Tag Archives: faithfully departed

Purgatory and the Communion of Saints – November 11, 2017

“No man is an island,” so Pope Benedict XVI reminds us in his encyclical letter Spe Salvi (“Saved in Hope”). We are each bound to one another “through innumerable interactions” so that: “No one lives alone. No one sins alone. No one is saved alone.” Pope Benedict exhorts us to ask, “what can I do in order that others may be saved? . . . Then I will have done my utmost for my own personal salvation as well.” Salvation is a social reality. The letter to the Hebrews speaks of the community of believers coming together in a city. Heaven, as a city full of people, is a place of communal salvation. Sin, on the other hand, introduced the “destruction of the unity of the human race.” While man’s original unity was torn apart by sin, the work of redemption aims to heal that disintegration, as Benedict discerns, “redemption appears as the reestablishment of unity.”

Each believer is an interconnected cell in the Mystical Body of Christ. We are a band of brothers and sisters, bound together in hope and love, in a confraternal exchange of supernatural charity. Even now, the saints of Church Militant on earth, are surrounded by “so great a cloud of witnesses” – Church Penitent (or Church Suffering) in purgatory and Church Triumphant in heaven. The Communion of Saints live in a symbiotic relationship: the saints in heaven and purgatory interceding for those on the earth, while the believers on the earth ask for their heavenly intercession. And, in this month of November, dedicated to the souls in purgatory, we recall our special role in this symbiotic relationship while still alive: to pray, sacrifice and intercede for the dearly departed souls in purgatory.

Those in purgatory have died in God’s grace and friendship and are “assured of their eternal salvation,” however, they are “still imperfectly purified” and must necessarily “undergo purification” to enter into heaven (CCC 1030), for nothing unclean enters into it. (Rev. 21:27) Jesus spoke of purgatory, alluding to it as a “prison,” in which we pay for our sins down to “the very last penny”:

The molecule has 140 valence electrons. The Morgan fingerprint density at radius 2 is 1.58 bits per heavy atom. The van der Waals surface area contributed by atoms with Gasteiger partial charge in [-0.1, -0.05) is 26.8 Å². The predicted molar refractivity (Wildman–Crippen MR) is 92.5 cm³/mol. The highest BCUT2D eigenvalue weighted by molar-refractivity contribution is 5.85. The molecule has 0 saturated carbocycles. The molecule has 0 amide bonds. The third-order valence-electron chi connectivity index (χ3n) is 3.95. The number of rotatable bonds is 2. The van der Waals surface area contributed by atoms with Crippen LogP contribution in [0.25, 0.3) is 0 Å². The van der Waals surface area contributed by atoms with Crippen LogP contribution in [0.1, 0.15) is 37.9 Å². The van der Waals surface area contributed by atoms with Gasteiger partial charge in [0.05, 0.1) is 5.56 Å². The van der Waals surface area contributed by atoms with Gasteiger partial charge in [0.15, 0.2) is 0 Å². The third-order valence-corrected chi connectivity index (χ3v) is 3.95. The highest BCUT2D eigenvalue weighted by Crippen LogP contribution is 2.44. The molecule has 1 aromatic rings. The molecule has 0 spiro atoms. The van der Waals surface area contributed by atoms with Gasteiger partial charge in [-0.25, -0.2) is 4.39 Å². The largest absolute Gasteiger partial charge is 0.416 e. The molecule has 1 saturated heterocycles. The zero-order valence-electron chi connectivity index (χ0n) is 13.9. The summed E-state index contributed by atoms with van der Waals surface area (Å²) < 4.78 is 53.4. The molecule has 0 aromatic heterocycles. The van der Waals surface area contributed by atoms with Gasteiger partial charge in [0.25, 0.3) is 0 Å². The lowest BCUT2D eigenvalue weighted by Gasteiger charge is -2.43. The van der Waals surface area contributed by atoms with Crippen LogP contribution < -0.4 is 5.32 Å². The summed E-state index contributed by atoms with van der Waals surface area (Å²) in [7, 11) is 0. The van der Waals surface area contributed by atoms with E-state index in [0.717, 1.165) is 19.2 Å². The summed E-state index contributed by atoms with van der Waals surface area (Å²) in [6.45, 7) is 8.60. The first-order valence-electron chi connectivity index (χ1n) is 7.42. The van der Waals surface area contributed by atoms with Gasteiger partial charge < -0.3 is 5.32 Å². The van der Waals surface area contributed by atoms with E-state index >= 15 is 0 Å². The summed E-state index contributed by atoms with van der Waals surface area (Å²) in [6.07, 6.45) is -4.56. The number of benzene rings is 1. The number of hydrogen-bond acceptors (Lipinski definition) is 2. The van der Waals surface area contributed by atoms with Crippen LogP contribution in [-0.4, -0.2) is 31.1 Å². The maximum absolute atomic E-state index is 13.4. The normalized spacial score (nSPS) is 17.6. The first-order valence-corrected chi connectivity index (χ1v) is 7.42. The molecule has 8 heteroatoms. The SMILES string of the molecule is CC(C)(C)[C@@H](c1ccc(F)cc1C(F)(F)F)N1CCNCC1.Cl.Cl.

“Thus, when you go with your accuser before a magistrate, on the way make an effort to settle the case, or you may be dragged before the judge, and the judge hand you over to the officer, and the officer throw you in prison. I tell you, you will never get out until you have paid the very last penny.” (Lk. 12:58-59)

St. Paul similarly tells the Corinthians that we all will stand before the judgment seat of Christ and are subject to a “purifying fire;” they “will be saved, but only as through fire.” (1 Cor. 3:15) The encounter with Christ is one of grace and judgment. Benedict describes this eloquently:

“Grace does not cancel out justice. It does not make wrong into right. It is not a sponge which wipes everything away, so that whatever someone has done on earth ends up being of equal value. . . . Evildoers, in the end, do not sit at table at the eternal banquet beside their victims without distinction, as though nothing had happened.” (Spe Salvi, 44) Even after Confession, we must still make penance.

The departed faithful souls in purgatory do have to make recompense for their sins to satisfy the perfect justice of God. We can, however, assist them in that. The Catechism (CCC 1032) quotes an example from Scripture saying, “Therefore [Judas Maccabeus] made atonement for the dead, that they might be delivered from their sin.” (2 Macc. 12:45) And so, how do we as Christians make atonement for the dead? The Catechism clarifies this:

“From the beginning the Church has honored the memory of the dead and offered prayers in suffrage for them, above all the Eucharistic sacrifice, so that, thus purified, they may attain the beatific vision of God. The Church also commends almsgiving, indulgences, and works of penance undertaken on behalf of the dead.”